Courtesy: Flickr/epSos.de

At the Semantic Technology and Business Conference in New York City last week, attendees got to hear a lot about how semantic technology is influencing various sectors, such as government (see our stories here and here) and media (see this article and this one). Another prominent one on display: pharmaceuticals.

Pharma, for example, was the driving use case for the update to Callimachus that focuses on helping users deal with data that’s external to the framework for data-driven applications, David Wood, CTO of Callimachus project sponsor 3 Round Stones, told The Semantic Web Blog at the event. (To learn more about the update, see our story here.)

A session on Tuesday last week saw Lee Feigenbaum, vp of marketing at Cambridge Semantics, which makes the Anzo express and Anzo Enterprise solutions,  put forth a case for semantic tech as being key to data integration and interoperability in the sector, as well. “Can semantic web technologies break down enterprise data silos just as they break down document silos on the web?” he said. “The answer to the question is, “Of course.” Compared to the web, the data silo challenges of even the largest pharmaceuticals organization is relatively minor.”

Semantic technologies, he says, are used less for linking scientific data together to answer scientific questions, and more for R&D, drug development, clinical, sales, marketing and finance. One example that perhaps isn’t as often cited: supply chain management. One pharma company Cambridge works with deals with a few dozen contract manufacturing organizations, collecting data feeds in random formats and having to combine them with internal database information to produce metrics.

“In the past they could track 7 KPIs (key performance indicators) to tell them how well the manufacturing part of the supply chain is doing,” he said. “Leveraging the ultimate flexibility of these technologies, within a couple of months they went up from 7 KPIs to over 30 and added the flexibility of letting end users define new metrics as they saw fit.”

In a conversation with The Semantic Web Blog following his presentation, Feigenbaum said that in pharma – as well as in other industries, like financials – semantic technology “lets experts drive the direction of things instead of being constrained by IT systems.” Take the area of competitive intelligence: Instead of being held back by fixed and limited reports, business people at pharma firms can consider as wide a set of information as possible and as quickly as possible, so that it doesn’t take six months to a year after making a strategic shift in direction to figure out what new companies they should be tracking.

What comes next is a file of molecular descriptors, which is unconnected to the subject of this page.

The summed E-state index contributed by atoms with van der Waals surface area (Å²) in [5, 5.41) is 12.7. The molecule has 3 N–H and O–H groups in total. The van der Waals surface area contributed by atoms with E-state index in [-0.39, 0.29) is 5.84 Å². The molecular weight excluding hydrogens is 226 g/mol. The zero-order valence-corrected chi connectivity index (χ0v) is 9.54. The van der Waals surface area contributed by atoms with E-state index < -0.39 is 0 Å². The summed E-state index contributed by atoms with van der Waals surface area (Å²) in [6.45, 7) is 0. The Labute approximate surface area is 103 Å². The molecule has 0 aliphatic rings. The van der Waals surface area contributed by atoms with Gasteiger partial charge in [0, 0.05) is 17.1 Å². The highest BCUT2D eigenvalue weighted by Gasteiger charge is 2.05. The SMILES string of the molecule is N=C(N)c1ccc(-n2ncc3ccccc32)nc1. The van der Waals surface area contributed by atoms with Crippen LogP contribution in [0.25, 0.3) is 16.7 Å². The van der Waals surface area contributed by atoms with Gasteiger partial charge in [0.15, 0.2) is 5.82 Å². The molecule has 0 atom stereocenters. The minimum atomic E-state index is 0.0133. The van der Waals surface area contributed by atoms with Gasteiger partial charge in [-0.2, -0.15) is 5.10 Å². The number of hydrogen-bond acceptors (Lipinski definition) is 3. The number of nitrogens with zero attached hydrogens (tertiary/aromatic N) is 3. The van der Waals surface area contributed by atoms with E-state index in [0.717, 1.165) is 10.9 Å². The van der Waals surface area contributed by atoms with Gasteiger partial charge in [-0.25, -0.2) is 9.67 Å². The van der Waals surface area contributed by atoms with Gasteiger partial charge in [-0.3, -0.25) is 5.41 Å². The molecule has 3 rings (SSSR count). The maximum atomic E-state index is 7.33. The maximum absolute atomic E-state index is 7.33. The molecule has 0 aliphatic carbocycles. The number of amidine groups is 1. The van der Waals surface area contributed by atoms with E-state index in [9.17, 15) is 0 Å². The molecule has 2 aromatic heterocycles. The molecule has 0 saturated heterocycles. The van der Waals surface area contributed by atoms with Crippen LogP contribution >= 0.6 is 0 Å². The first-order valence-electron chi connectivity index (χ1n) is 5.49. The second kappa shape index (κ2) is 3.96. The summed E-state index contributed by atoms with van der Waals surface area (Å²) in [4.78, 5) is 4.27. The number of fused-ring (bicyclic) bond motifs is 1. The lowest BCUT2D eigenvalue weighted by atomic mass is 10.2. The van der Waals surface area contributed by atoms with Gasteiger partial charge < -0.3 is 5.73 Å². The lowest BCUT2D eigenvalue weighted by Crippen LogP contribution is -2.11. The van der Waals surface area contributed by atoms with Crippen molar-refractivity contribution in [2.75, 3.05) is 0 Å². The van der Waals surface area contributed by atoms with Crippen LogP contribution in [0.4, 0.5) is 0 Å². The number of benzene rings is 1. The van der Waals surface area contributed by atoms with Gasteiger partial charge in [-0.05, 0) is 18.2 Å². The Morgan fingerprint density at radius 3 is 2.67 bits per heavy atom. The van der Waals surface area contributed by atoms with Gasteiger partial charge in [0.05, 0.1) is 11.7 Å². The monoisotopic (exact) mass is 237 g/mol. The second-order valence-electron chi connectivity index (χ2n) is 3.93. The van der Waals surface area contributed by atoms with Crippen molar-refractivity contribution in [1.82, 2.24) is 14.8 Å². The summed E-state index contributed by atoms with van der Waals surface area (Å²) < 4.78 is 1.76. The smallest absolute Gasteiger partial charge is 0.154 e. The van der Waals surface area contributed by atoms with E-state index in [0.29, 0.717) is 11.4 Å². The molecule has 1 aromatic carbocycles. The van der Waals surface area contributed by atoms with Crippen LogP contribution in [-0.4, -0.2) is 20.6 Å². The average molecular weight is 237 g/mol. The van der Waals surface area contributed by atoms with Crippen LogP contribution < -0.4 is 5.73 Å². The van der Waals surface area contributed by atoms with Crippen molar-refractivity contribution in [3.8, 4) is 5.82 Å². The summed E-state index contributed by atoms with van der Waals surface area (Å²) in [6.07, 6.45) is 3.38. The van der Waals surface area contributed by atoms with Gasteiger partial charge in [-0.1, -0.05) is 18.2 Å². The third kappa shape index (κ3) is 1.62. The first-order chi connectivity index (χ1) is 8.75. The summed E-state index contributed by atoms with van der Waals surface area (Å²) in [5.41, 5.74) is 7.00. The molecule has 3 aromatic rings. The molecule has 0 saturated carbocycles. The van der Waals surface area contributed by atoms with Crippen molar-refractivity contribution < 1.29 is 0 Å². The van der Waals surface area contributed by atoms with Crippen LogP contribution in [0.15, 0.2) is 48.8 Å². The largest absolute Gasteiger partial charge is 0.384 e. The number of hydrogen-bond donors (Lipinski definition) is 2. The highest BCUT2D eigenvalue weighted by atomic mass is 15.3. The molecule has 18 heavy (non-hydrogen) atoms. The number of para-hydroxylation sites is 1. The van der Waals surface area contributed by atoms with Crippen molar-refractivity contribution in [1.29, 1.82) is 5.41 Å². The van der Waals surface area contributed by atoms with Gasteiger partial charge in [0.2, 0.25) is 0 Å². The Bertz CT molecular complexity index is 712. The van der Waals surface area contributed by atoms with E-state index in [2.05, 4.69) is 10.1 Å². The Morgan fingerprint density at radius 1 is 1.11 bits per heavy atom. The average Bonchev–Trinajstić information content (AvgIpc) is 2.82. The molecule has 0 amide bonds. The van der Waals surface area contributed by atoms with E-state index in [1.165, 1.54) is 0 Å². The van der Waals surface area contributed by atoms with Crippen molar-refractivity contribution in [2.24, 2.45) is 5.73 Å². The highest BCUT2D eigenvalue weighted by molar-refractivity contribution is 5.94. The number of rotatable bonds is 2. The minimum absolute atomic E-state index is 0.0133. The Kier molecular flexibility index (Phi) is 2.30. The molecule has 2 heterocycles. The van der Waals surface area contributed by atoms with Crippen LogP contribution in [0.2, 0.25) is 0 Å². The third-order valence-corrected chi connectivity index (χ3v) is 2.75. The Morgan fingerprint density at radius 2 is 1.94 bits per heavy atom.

Among Cambridge’s business-specific apps is Competitive Intelligence for Pharma. Cambridge shortly will release V.3.1 of its Anzo technology which will let users auto-generate relational tables from ontologies.” You take the semantic data and create an optimized, normalized database from it,” he says. “That’s one way to deal with the quality of big data and also to work with existing tools.”

Last Wednesday continued the conversation about pharmaceuticals, with a panel discussion on using linked semantic data in biomedical research and pharmaceuticals. One point made there was how semantic linked knowledge can advance more targeted medicine. “The information out there is staggering,” said Eric Neumann, co-founder and CTO of PanGenX. The mission is to “collect and bring in information from all different sources and help stakeholders make more informed decisions.”

PanGenX envisions what Neumann described as a knowledge base, a large named graph that different views can be applied to. “The future is about application lenses,” he said. In that scenario, semantic technologies can be applied to pull together information from different sources in the right context, depending on whether the query comes from a clinician, for instance, or an insurance company. “It’s about providing powerful and insightful lenses to look at this data or any data a customer has that you want to link to, and do the merging dynamically,” he said.

AstraZeneca principal informatics scientist Tom Plasterer, who helped co-found PanGenX, discussed how that pharma company has begun to build a Linked Data architecture. “Building linked data apps is where it comes together,” he said, and opening the door to letting scientists, clinicians and informatics teams freely interoperate. The focus clearly is data interoperability, not integration. “A data warehouse,” he said, “is just another silo.”

The effort there is about one year old and so far focused on clinical trial assets. About 50 users are actively engaged in the prototype, generating queries and exploring data. “But I will say there are an awful lot of places outside of R&D starting to look at this and say, ‘This [approach] is really cool,’” Plasterer said, from corporate IT to marketing.

Stay tuned for more on the pharma sector and the semantic web, coming soon.